Mount Fuji in Japan is a well-known symbol of the country. Its unusual conical shape, which is generally coated in snow, is a well-known shape frequently featured in ukiyo-e paintings (woodblock prints). There’s more to learn about the breathtaking mountain than meets the eye.
With a peak of 12389 feet, Mount Fuji is among the top mountains in Japan and the second-highest in the entire region of Asia. As Mount Fuji is in close vicinity to Tokyo its form can be seen from multiple perspectives when it is clear.
Some of the interesting facts about Mount Fuji can be found below:-
Mount Fuji is not just an active peak, but also a stratovolcano. This means that, like Mount Vesuvius in Pompeii, its conical shape is formed by layers of lava solidified and tephra.
Mount Fuji has long been revered as a sacred spot by followers of the Shinto religion. Princess Konohanasakuya has been regarded as the god of Mount Fuji, and there are many shrines at both the summit and base of the mountain that is dedicated to her.
According to sources that mention it, the first recorded climb from Mount Fuji occurred in 663 CE by a monk who was not named. Later, in 1860, Sir Rutherford Alcock scaled Mount Fuji in around eight hours.
It’s been more than 300 years since Mount Fuji’s most recent eruption, in 1707. Being an active volcano, Mount Fuji is at risk of eruption again. However, recent data suggests that it has a very low possibility of an eruption.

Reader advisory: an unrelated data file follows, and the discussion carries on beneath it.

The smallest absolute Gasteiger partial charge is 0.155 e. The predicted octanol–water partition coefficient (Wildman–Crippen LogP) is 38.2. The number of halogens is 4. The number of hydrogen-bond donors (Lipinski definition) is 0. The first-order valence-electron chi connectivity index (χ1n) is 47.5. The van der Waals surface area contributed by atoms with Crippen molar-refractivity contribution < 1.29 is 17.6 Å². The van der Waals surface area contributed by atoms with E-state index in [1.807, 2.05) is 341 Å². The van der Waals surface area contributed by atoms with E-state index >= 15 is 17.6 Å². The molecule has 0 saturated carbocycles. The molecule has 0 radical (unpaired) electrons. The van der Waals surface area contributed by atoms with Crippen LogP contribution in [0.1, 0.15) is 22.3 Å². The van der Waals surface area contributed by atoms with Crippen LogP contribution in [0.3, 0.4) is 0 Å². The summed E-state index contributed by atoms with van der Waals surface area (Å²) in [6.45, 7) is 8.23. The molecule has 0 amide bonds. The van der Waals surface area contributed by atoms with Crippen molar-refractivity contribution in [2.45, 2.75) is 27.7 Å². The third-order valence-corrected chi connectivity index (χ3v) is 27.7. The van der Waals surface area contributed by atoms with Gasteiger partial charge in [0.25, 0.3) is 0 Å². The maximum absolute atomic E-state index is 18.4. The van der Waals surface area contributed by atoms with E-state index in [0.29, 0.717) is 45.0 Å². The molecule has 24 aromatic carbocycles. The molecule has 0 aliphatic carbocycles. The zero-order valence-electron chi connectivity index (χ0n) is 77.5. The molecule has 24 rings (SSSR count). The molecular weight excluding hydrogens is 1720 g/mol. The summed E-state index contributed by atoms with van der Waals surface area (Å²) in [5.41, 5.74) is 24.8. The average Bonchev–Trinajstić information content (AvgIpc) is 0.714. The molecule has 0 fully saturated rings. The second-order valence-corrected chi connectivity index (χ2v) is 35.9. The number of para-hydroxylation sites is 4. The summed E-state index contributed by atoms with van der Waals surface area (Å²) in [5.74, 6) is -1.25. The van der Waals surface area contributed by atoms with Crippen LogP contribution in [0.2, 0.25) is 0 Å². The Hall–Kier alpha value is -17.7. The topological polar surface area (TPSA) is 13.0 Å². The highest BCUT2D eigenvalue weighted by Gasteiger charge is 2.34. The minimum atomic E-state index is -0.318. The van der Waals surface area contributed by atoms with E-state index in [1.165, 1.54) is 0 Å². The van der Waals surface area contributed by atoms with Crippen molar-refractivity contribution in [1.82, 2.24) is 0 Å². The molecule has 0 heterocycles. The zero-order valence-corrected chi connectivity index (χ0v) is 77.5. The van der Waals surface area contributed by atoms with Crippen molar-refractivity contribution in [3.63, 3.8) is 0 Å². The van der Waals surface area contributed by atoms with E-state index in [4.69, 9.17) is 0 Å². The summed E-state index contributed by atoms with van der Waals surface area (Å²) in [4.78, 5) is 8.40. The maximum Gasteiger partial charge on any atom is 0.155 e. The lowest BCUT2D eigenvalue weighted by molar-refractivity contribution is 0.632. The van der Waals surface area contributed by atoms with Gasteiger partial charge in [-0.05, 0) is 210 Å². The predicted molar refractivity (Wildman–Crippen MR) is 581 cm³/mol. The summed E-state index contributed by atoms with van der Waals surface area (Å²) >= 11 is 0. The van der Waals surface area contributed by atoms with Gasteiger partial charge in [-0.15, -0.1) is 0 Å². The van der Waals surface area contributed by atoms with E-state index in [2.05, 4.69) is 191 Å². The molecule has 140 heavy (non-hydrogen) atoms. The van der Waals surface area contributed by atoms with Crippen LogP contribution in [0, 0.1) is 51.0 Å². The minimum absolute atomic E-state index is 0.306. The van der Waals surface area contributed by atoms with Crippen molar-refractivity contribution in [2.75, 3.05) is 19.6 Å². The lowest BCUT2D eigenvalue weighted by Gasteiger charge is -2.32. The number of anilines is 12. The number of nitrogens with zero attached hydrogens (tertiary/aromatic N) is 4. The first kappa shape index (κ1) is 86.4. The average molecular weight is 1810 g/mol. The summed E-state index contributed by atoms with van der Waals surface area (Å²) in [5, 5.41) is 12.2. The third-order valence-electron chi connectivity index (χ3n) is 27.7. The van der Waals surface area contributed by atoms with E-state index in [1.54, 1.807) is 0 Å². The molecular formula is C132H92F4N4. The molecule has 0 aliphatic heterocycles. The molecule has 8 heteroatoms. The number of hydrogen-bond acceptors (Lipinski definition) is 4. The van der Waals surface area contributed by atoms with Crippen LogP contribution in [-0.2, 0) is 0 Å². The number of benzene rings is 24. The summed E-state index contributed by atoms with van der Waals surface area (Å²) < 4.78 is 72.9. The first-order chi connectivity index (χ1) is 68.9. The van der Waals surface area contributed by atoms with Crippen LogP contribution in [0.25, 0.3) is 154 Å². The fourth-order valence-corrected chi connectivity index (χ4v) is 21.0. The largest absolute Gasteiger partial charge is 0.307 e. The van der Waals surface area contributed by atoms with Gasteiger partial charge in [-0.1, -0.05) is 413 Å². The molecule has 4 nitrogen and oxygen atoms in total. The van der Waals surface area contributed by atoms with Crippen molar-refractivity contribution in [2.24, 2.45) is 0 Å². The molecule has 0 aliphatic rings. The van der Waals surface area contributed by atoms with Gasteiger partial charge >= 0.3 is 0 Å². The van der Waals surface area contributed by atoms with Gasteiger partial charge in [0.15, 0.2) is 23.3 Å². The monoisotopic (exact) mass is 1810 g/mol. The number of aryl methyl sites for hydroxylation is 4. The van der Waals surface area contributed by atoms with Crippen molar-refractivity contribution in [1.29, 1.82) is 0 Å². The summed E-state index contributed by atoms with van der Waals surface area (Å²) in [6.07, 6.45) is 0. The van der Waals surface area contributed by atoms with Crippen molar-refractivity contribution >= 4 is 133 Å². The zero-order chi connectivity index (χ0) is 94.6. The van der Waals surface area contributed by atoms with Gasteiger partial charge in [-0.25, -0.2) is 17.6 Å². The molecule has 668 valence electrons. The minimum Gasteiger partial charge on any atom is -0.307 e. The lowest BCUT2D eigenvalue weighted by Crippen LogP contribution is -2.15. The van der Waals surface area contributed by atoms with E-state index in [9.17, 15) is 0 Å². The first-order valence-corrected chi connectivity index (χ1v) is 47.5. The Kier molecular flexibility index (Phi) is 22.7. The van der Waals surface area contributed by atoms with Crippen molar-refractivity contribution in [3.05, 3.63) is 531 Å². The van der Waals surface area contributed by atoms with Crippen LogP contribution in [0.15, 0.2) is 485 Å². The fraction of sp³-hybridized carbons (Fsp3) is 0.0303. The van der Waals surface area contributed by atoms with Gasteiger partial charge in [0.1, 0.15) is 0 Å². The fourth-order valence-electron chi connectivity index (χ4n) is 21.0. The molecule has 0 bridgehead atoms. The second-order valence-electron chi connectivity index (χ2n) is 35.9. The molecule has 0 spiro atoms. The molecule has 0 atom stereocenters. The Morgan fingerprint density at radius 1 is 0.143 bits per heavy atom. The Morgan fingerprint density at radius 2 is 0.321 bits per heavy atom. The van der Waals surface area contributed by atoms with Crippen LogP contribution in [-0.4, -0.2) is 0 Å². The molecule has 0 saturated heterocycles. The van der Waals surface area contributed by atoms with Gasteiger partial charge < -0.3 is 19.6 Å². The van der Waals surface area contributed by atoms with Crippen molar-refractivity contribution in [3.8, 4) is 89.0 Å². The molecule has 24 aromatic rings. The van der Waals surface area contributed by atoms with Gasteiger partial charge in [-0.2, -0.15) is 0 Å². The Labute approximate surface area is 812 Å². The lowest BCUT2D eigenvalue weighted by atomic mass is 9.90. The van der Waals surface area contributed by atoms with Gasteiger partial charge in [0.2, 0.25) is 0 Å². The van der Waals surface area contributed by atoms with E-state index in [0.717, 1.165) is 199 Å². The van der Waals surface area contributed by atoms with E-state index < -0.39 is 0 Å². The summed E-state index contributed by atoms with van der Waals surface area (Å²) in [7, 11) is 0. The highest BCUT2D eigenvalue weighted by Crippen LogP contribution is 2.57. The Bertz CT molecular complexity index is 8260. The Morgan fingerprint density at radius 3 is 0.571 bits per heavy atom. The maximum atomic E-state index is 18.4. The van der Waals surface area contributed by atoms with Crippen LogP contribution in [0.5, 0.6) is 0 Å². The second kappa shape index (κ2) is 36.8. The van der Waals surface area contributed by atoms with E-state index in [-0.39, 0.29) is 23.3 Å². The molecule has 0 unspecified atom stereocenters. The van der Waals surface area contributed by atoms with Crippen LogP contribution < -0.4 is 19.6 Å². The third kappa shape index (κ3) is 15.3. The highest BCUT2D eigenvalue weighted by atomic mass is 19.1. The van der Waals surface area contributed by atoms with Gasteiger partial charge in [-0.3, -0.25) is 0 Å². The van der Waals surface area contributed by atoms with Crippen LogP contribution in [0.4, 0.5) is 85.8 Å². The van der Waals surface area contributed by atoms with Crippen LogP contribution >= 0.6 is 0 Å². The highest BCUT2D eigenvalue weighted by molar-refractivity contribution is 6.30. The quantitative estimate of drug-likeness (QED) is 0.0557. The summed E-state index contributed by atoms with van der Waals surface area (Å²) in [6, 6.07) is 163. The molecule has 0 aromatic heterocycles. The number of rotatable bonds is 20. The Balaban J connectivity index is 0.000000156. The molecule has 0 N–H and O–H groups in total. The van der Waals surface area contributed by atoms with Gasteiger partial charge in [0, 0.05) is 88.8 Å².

5.NOT THE ONLY NATURAL BEAUTY
Mount Fuji does not have to be the most spectacular natural attraction that exists in the region. It is further located around five lakes including Lake Kawaguchiko, Lake Yamanakako, Lake Saiko, Lake Shojiko, Lake Motosuko, and Lake Motosuko, as well as numerous hot springs.
The reverse on this 1000 Yen includes a unique shot of Mount Fuji by photographer Koyo Okada. The image is reflected within Lake Motosu.
7.ORIGIN OF THE NAME
The name that is used to describe Mount Fuji (富士山) predates kanji, which is a symbol that is part of the Japanese script, including the Katakana and the hiragana. One theory for the name’s origins is that it was derived from an Edo-period scholar called Hirata Atsutane. According to Atsutane, the name is an expression that refers to “a mountain standing up shapely as an ear of a rice plant.”
The Yoshida Fire Festival is held in Fujiyoshida City, which is located at the foot of Mount Fuji, every year on the 26th and 27th, which is thought to be the day that the climbing season ends. It is 1 mile of lit torches that are designed to calm Mount Fuji’s fury.
Also, read about the High Altitude Mount Fuji Fireworks Festival 2021 Announced!